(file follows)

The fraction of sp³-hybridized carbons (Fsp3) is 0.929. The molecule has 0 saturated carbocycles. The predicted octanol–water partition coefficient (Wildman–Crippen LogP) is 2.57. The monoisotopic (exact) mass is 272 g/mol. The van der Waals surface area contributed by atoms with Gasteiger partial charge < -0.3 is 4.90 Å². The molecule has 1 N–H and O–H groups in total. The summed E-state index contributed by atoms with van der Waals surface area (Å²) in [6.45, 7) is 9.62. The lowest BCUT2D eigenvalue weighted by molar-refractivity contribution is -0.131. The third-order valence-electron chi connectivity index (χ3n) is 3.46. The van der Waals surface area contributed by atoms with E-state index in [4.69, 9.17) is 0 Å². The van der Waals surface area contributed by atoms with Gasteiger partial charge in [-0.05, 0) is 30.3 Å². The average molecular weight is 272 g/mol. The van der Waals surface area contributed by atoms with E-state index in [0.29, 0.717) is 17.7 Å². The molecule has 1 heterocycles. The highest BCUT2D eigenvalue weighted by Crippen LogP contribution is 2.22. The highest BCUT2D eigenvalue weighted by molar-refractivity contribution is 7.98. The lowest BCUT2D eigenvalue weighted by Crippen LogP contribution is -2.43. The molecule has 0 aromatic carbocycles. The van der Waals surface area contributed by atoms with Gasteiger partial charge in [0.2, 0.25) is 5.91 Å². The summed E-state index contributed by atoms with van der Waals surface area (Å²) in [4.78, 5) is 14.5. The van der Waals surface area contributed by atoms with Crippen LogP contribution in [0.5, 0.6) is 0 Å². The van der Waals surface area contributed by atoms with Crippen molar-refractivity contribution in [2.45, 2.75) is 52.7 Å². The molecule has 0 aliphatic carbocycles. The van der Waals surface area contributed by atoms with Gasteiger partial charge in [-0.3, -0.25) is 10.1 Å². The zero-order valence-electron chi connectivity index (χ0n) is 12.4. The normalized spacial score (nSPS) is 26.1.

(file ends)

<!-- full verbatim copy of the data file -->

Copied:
The fraction of sp³-hybridized carbons (Fsp3) is 0.929. The molecule has 0 saturated carbocycles. The predicted octanol–water partition coefficient (Wildman–Crippen LogP) is 2.57. The monoisotopic (exact) mass is 272 g/mol. The van der Waals surface area contributed by atoms with Gasteiger partial charge < -0.3 is 4.90 Å². The molecule has 1 N–H and O–H groups in total. The summed E-state index contributed by atoms with van der Waals surface area (Å²) in [6.45, 7) is 9.62. The lowest BCUT2D eigenvalue weighted by molar-refractivity contribution is -0.131. The third-order valence-electron chi connectivity index (χ3n) is 3.46. The van der Waals surface area contributed by atoms with E-state index in [4.69, 9.17) is 0 Å². The van der Waals surface area contributed by atoms with Gasteiger partial charge in [-0.05, 0) is 30.3 Å². The average molecular weight is 272 g/mol. The van der Waals surface area contributed by atoms with E-state index in [0.29, 0.717) is 17.7 Å². The molecule has 1 heterocycles. The highest BCUT2D eigenvalue weighted by Crippen LogP contribution is 2.22. The highest BCUT2D eigenvalue weighted by molar-refractivity contribution is 7.98. The lowest BCUT2D eigenvalue weighted by Crippen LogP contribution is -2.43. The molecule has 0 aromatic carbocycles. The van der Waals surface area contributed by atoms with Gasteiger partial charge in [0.2, 0.25) is 5.91 Å². The summed E-state index contributed by atoms with van der Waals surface area (Å²) in [4.78, 5) is 14.5. The van der Waals surface area contributed by atoms with Crippen LogP contribution in [0.5, 0.6) is 0 Å². The van der Waals surface area contributed by atoms with Crippen molar-refractivity contribution in [2.45, 2.75) is 52.7 Å². The molecule has 0 aliphatic carbocycles. The van der Waals surface area contributed by atoms with Gasteiger partial charge in [-0.3, -0.25) is 10.1 Å². The zero-order valence-electron chi connectivity index (χ0n) is 12.4. The normalized spacial score (nSPS) is 26.1.